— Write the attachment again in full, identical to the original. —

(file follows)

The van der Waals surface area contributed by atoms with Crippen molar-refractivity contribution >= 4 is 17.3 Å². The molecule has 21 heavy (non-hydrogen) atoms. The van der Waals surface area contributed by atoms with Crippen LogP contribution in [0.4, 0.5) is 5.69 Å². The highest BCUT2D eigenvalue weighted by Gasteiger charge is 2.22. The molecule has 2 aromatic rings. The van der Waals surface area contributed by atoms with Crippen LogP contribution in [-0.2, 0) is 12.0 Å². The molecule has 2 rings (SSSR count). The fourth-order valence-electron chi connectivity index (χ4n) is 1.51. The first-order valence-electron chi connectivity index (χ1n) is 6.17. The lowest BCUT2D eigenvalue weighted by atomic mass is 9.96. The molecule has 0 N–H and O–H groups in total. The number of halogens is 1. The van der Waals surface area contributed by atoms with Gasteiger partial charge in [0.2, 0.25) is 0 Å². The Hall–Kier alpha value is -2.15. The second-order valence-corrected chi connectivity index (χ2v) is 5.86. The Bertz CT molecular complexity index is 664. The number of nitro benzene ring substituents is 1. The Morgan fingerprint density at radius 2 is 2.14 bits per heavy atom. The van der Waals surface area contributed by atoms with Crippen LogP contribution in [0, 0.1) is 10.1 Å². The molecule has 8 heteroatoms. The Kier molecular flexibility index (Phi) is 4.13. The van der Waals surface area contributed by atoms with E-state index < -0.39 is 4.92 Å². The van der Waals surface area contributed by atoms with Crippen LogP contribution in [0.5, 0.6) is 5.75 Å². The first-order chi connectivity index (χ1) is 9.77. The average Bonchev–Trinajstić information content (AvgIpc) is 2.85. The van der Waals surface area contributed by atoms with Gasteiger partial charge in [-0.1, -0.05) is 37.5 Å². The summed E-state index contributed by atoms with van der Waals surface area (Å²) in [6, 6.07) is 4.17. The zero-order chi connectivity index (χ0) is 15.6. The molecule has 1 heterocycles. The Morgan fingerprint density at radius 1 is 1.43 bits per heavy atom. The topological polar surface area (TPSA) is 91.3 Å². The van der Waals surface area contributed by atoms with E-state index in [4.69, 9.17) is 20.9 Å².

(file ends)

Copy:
The van der Waals surface area contributed by atoms with Crippen molar-refractivity contribution >= 4 is 17.3 Å². The molecule has 21 heavy (non-hydrogen) atoms. The van der Waals surface area contributed by atoms with Crippen LogP contribution in [0.4, 0.5) is 5.69 Å². The highest BCUT2D eigenvalue weighted by Gasteiger charge is 2.22. The molecule has 2 aromatic rings. The van der Waals surface area contributed by atoms with Crippen LogP contribution in [-0.2, 0) is 12.0 Å². The molecule has 2 rings (SSSR count). The fourth-order valence-electron chi connectivity index (χ4n) is 1.51. The first-order valence-electron chi connectivity index (χ1n) is 6.17. The lowest BCUT2D eigenvalue weighted by atomic mass is 9.96. The molecule has 0 N–H and O–H groups in total. The number of halogens is 1. The van der Waals surface area contributed by atoms with Gasteiger partial charge in [0.2, 0.25) is 0 Å². The Hall–Kier alpha value is -2.15. The second-order valence-corrected chi connectivity index (χ2v) is 5.86. The Bertz CT molecular complexity index is 664. The number of nitro benzene ring substituents is 1. The Morgan fingerprint density at radius 2 is 2.14 bits per heavy atom. The van der Waals surface area contributed by atoms with Crippen LogP contribution in [0, 0.1) is 10.1 Å². The molecule has 8 heteroatoms. The Kier molecular flexibility index (Phi) is 4.13. The van der Waals surface area contributed by atoms with E-state index < -0.39 is 4.92 Å². The van der Waals surface area contributed by atoms with Crippen LogP contribution in [0.5, 0.6) is 5.75 Å². The first-order chi connectivity index (χ1) is 9.77. The average Bonchev–Trinajstić information content (AvgIpc) is 2.85. The van der Waals surface area contributed by atoms with Gasteiger partial charge in [-0.1, -0.05) is 37.5 Å². The summed E-state index contributed by atoms with van der Waals surface area (Å²) in [6, 6.07) is 4.17. The zero-order chi connectivity index (χ0) is 15.6. The molecule has 1 heterocycles. The Morgan fingerprint density at radius 1 is 1.43 bits per heavy atom. The topological polar surface area (TPSA) is 91.3 Å². The van der Waals surface area contributed by atoms with E-state index in [4.69, 9.17) is 20.9 Å².